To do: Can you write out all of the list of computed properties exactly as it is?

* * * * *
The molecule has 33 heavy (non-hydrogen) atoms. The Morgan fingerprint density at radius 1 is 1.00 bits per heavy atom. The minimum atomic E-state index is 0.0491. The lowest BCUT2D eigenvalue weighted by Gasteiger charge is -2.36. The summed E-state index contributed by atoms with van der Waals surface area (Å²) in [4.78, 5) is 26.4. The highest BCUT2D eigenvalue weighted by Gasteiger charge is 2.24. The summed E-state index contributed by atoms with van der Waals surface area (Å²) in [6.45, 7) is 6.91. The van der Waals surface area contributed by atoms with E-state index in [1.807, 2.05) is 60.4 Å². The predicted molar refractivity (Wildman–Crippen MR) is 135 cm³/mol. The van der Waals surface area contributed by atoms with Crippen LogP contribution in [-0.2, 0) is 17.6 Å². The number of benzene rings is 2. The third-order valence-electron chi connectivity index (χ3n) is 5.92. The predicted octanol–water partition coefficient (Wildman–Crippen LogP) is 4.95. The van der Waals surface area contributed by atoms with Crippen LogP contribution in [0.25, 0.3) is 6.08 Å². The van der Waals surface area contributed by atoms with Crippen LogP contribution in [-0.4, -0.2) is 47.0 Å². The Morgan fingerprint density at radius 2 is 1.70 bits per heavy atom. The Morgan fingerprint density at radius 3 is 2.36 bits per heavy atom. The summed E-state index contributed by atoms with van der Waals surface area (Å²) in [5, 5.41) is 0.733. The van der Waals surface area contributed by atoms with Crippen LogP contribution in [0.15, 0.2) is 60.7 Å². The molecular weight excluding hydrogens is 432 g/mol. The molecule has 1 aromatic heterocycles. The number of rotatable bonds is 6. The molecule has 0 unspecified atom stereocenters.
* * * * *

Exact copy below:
The molecule has 33 heavy (non-hydrogen) atoms. The Morgan fingerprint density at radius 1 is 1.00 bits per heavy atom. The minimum atomic E-state index is 0.0491. The lowest BCUT2D eigenvalue weighted by Gasteiger charge is -2.36. The summed E-state index contributed by atoms with van der Waals surface area (Å²) in [4.78, 5) is 26.4. The highest BCUT2D eigenvalue weighted by Gasteiger charge is 2.24. The summed E-state index contributed by atoms with van der Waals surface area (Å²) in [6.45, 7) is 6.91. The van der Waals surface area contributed by atoms with E-state index in [1.807, 2.05) is 60.4 Å². The predicted molar refractivity (Wildman–Crippen MR) is 135 cm³/mol. The van der Waals surface area contributed by atoms with Crippen LogP contribution in [-0.2, 0) is 17.6 Å². The number of benzene rings is 2. The third-order valence-electron chi connectivity index (χ3n) is 5.92. The predicted octanol–water partition coefficient (Wildman–Crippen LogP) is 4.95. The van der Waals surface area contributed by atoms with Crippen LogP contribution in [0.25, 0.3) is 6.08 Å². The van der Waals surface area contributed by atoms with Crippen LogP contribution in [-0.4, -0.2) is 47.0 Å². The Morgan fingerprint density at radius 2 is 1.70 bits per heavy atom. The Morgan fingerprint density at radius 3 is 2.36 bits per heavy atom. The summed E-state index contributed by atoms with van der Waals surface area (Å²) in [5, 5.41) is 0.733. The van der Waals surface area contributed by atoms with Crippen LogP contribution in [0.15, 0.2) is 60.7 Å². The molecular weight excluding hydrogens is 432 g/mol. The molecule has 1 aromatic heterocycles. The number of rotatable bonds is 6. The molecule has 0 unspecified atom stereocenters.